What About Milk?


In recent years, it’s become just as faddish to avoid dairy products as it has been to avoid gluten. Both are demonized in our current culture, so what’s the real story? Is cow’s milk a nutritious drink? Or is it toxic, and to be avoided at all costs?

First of all, it’s true that plenty of other calcium sources are available to you if you prefer to avoid milk. Leafy greens like kale and bok choy are particularly rich in calcium, but so are nuts, legumes, canned salmon, and seaweed. Other countries in Asia and Africa get by without milk, and so can you.
It’s also true that dairy and other animal products have been linked to increased rates of heart disease, diabetes, auto-immune conditions, and certain cancers. In the immensely popular 2005 book “The China Study”, Colin Campbell and his son Thomas cite epimediological evidence collected from 65 different counties in rural China during the 1970’s which show increased mortality rates for people whose diet contains high quantities of animal-based foods. It’s pretty damning evidence against meat consumption, and the book is said to have made a vegetarian out of Bill Clinton. However, to be fair, dairy was deemed a lesser culprit than other animal products, like beef and pork.
Sales of dairy milk have dropped 40% in North America over the last 40 years, and books like “The China Study” have likely been a big reason for those reduced numbers. Alissa Hamilton adds her voice to the anti-dairy group with her recent book “Got Milked?”, where she also questions dairy’s prominent place in our culture. She argues that the dairy industry has been unfairly propped up by the government, due to the $16.2 billion dollars it contributes to Canada’s annual GDP. Rather than giving dairy products status as an entire food group, she suggests that they be lumped in with other high-protein foods.
Considering the fact that most non-European races are lactose intolerant, and come from cultures where dairy products have never been consumed, the emphasis on dairy products in North America does seem rather ridiculous.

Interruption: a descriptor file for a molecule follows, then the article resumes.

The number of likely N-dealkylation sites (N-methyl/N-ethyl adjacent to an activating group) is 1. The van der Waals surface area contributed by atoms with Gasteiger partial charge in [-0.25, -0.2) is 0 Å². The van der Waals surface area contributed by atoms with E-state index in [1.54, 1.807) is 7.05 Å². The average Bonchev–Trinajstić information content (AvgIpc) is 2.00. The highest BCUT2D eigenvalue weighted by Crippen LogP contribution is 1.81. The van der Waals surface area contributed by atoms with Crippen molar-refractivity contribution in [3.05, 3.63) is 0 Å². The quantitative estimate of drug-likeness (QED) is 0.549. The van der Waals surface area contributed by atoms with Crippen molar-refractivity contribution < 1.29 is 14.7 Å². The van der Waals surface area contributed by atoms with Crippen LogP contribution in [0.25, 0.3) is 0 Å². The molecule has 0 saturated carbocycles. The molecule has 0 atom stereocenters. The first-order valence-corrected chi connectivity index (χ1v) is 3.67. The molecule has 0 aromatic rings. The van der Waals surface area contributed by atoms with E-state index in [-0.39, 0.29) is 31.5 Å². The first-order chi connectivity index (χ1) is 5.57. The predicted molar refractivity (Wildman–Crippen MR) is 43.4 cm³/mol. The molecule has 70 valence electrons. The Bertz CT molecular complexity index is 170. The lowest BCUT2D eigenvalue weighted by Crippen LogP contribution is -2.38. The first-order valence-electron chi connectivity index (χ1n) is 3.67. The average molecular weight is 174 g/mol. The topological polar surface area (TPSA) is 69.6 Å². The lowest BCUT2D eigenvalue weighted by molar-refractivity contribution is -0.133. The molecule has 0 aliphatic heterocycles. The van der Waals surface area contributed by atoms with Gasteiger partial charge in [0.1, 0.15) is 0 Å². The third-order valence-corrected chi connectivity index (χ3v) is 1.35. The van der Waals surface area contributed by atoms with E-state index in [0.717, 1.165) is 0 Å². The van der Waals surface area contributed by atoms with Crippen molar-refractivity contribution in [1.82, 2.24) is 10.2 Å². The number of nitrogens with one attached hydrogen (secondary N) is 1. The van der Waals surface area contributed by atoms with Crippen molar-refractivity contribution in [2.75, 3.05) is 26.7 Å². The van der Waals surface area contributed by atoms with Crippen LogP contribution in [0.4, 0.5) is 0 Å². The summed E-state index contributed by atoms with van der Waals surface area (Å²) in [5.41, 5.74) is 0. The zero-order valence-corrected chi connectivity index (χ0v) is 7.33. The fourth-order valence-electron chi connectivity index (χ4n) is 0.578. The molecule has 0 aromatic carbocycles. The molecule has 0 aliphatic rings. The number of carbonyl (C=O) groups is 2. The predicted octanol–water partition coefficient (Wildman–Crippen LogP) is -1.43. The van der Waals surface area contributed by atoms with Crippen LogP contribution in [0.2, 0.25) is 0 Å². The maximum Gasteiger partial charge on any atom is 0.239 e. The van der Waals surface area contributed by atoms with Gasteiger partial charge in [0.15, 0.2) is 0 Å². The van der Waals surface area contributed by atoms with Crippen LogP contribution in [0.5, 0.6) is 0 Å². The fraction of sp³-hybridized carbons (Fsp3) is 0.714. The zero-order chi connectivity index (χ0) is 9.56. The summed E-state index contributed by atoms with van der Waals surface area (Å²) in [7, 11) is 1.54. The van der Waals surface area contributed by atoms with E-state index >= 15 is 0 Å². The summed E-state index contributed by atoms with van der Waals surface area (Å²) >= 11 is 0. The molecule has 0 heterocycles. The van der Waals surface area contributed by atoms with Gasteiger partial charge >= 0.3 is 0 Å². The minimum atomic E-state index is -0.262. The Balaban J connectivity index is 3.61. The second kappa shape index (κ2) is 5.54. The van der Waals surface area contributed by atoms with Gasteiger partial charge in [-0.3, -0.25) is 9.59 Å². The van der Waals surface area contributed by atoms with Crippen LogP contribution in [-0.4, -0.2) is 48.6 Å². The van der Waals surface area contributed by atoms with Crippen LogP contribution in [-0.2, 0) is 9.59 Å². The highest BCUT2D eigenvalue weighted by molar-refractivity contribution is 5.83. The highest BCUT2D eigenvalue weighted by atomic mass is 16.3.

In Chinese medicine, the dietary advice concerning dairy is flexible. A blanket statement demonizing dairy products would never be appropriate, since the strength of Chinese medicine has always been its emphasis on each individual and their own particular strengths and weaknesses.
People of European descent whose ancestors have consumed copious amounts of dairy products over generations can continue to partake, provided they digest it well. If you experience bloating, difficult elimination, or excess mucus production after consuming dairy products, then they’re not for you.
Those who are lactose intolerant should not feel be made to feel guilty if they are not drinking enough milk each day. As mentioned above, there are other high calcium foods which can serve as excellent replacements for dairy products.
About the author: Rebecca Wong has an honours degree in English Literature from the University of Waterloo, and has been working in the herbal business since 2000. She has received her training in acupuncture and herbalism from respected authorities Paul Des Rosiers and Vu Le at the Ontario College of Traditional Chinese Medicine in Toronto, and Michael Tierra at the East West Herb School in California.

2 thoughts on “What About Milk?”

  1. Hello Rebecca, I do drink goat’s milk and seem to tolerate it and also eat sheep yogurts. However just read your article and now I wonder.

    Should I stop eating and drinking it? What do you think. I am 72 years old.

    Kind regards

    1. Hi Madeleine, If the goat’s milk or sheep yogurt you eat consistently cause you to have symptoms of lactose intolerance, like bloating, cramping, gas, diarrhea, gurgling sounds in your lower belly, or vomiting, then I think you should avoid eating them in the future. If you have experienced these symptoms only once, then it could be something else that you ate at the time. The symptoms need to occur each time you eat these dairy products, if you are looking for a clear sign that you have lactose intolerance. Goat’s milk or sheep’s milk products do contain less lactose, so even if you have lactose intolerance, they are less likely to cause you any problems.

      If you are of European descent, you will most likely have no difficulty digesting cow’s milk too. Studies across racial ethnicity find that only 10% of Europeans have lactose intolerance, versus 50%-80% of blacks and Latinos, and up to 90% of Asians and Native Americans, who as a group have never tended to use dairy products. I usually tell people that if they don’t notice any particular digestive problems after drinking dairy products, there’s no real need to avoid them.

Leave a Reply to rebecca Cancel reply

Your email address will not be published. Required fields are marked *